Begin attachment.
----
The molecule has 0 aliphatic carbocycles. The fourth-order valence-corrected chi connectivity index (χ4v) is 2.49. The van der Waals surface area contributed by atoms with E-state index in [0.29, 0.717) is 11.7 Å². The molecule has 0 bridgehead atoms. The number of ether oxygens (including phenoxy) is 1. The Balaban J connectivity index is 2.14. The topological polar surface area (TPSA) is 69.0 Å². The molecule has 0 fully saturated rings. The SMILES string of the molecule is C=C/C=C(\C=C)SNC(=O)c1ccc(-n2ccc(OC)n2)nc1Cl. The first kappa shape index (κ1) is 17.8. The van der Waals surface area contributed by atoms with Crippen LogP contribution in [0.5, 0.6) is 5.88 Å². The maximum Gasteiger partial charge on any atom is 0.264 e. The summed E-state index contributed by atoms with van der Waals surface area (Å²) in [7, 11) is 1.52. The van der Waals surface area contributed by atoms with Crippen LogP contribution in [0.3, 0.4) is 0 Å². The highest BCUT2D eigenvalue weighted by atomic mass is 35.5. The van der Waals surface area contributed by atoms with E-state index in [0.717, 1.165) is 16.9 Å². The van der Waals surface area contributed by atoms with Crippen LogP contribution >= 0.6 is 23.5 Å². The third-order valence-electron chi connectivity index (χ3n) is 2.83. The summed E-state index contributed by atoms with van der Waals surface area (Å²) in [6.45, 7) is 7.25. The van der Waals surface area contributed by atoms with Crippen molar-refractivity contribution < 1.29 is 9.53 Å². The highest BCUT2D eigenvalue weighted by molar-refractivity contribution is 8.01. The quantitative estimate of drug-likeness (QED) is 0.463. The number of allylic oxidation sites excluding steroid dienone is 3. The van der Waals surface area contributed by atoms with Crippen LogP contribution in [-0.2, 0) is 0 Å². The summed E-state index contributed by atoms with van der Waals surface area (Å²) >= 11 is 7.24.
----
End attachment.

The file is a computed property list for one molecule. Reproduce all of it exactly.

The molecule has 0 aliphatic carbocycles. The fourth-order valence-corrected chi connectivity index (χ4v) is 2.49. The van der Waals surface area contributed by atoms with E-state index in [0.29, 0.717) is 11.7 Å². The molecule has 0 bridgehead atoms. The number of ether oxygens (including phenoxy) is 1. The Balaban J connectivity index is 2.14. The topological polar surface area (TPSA) is 69.0 Å². The molecule has 0 fully saturated rings. The SMILES string of the molecule is C=C/C=C(\C=C)SNC(=O)c1ccc(-n2ccc(OC)n2)nc1Cl. The first kappa shape index (κ1) is 17.8. The van der Waals surface area contributed by atoms with Crippen LogP contribution in [0.5, 0.6) is 5.88 Å². The maximum Gasteiger partial charge on any atom is 0.264 e. The summed E-state index contributed by atoms with van der Waals surface area (Å²) in [7, 11) is 1.52. The van der Waals surface area contributed by atoms with Crippen LogP contribution in [0.3, 0.4) is 0 Å². The highest BCUT2D eigenvalue weighted by atomic mass is 35.5. The van der Waals surface area contributed by atoms with E-state index in [0.717, 1.165) is 16.9 Å². The van der Waals surface area contributed by atoms with Crippen LogP contribution >= 0.6 is 23.5 Å². The third-order valence-electron chi connectivity index (χ3n) is 2.83. The summed E-state index contributed by atoms with van der Waals surface area (Å²) in [6.45, 7) is 7.25. The van der Waals surface area contributed by atoms with Crippen molar-refractivity contribution < 1.29 is 9.53 Å². The highest BCUT2D eigenvalue weighted by molar-refractivity contribution is 8.01. The quantitative estimate of drug-likeness (QED) is 0.463. The number of allylic oxidation sites excluding steroid dienone is 3. The van der Waals surface area contributed by atoms with Crippen LogP contribution in [-0.2, 0) is 0 Å². The summed E-state index contributed by atoms with van der Waals surface area (Å²) >= 11 is 7.24.